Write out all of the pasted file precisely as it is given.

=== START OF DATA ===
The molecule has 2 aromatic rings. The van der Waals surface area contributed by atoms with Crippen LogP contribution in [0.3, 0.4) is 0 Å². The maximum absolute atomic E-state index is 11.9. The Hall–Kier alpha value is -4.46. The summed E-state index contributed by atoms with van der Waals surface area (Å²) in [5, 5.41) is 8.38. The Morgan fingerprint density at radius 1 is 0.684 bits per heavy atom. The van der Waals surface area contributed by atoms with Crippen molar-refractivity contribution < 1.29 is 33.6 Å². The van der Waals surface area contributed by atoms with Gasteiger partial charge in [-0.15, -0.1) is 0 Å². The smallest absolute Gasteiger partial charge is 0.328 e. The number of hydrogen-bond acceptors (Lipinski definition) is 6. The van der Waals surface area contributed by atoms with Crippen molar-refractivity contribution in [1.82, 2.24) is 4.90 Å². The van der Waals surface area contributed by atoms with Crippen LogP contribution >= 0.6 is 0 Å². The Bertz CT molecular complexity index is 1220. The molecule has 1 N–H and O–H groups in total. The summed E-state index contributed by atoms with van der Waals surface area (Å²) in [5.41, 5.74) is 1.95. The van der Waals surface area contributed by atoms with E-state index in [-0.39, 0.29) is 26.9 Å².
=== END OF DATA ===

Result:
The molecule has 2 aromatic rings. The van der Waals surface area contributed by atoms with Crippen LogP contribution in [0.3, 0.4) is 0 Å². The maximum absolute atomic E-state index is 11.9. The Hall–Kier alpha value is -4.46. The summed E-state index contributed by atoms with van der Waals surface area (Å²) in [5, 5.41) is 8.38. The Morgan fingerprint density at radius 1 is 0.684 bits per heavy atom. The van der Waals surface area contributed by atoms with Crippen molar-refractivity contribution < 1.29 is 33.6 Å². The van der Waals surface area contributed by atoms with Gasteiger partial charge in [-0.15, -0.1) is 0 Å². The smallest absolute Gasteiger partial charge is 0.328 e. The number of hydrogen-bond acceptors (Lipinski definition) is 6. The van der Waals surface area contributed by atoms with Crippen molar-refractivity contribution in [1.82, 2.24) is 4.90 Å². The van der Waals surface area contributed by atoms with Crippen LogP contribution >= 0.6 is 0 Å². The Bertz CT molecular complexity index is 1220. The molecule has 1 N–H and O–H groups in total. The summed E-state index contributed by atoms with van der Waals surface area (Å²) in [5.41, 5.74) is 1.95. The van der Waals surface area contributed by atoms with E-state index in [-0.39, 0.29) is 26.9 Å².